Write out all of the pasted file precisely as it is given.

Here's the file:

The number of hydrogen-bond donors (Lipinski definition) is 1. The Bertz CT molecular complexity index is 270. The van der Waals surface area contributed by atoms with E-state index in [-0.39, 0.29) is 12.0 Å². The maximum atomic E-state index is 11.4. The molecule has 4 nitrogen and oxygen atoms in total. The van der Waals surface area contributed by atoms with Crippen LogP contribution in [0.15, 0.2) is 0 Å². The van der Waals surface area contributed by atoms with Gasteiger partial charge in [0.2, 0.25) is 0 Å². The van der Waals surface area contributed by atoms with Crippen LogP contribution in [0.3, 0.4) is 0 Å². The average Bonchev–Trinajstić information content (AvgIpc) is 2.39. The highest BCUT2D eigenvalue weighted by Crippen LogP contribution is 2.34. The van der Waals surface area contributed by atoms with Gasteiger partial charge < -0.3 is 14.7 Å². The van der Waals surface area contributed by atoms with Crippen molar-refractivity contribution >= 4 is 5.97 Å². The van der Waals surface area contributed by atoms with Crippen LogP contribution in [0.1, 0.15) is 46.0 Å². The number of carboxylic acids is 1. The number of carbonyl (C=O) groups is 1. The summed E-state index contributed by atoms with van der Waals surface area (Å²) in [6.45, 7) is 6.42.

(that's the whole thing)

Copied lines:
The number of hydrogen-bond donors (Lipinski definition) is 1. The Bertz CT molecular complexity index is 270. The van der Waals surface area contributed by atoms with E-state index in [-0.39, 0.29) is 12.0 Å². The maximum atomic E-state index is 11.4. The molecule has 4 nitrogen and oxygen atoms in total. The van der Waals surface area contributed by atoms with Crippen LogP contribution in [0.15, 0.2) is 0 Å². The van der Waals surface area contributed by atoms with Gasteiger partial charge in [0.2, 0.25) is 0 Å². The van der Waals surface area contributed by atoms with Crippen LogP contribution in [0.3, 0.4) is 0 Å². The average Bonchev–Trinajstić information content (AvgIpc) is 2.39. The highest BCUT2D eigenvalue weighted by Crippen LogP contribution is 2.34. The van der Waals surface area contributed by atoms with Gasteiger partial charge < -0.3 is 14.7 Å². The van der Waals surface area contributed by atoms with Crippen molar-refractivity contribution >= 4 is 5.97 Å². The van der Waals surface area contributed by atoms with Crippen LogP contribution in [0.1, 0.15) is 46.0 Å². The number of carboxylic acids is 1. The number of carbonyl (C=O) groups is 1. The summed E-state index contributed by atoms with van der Waals surface area (Å²) in [6.45, 7) is 6.42.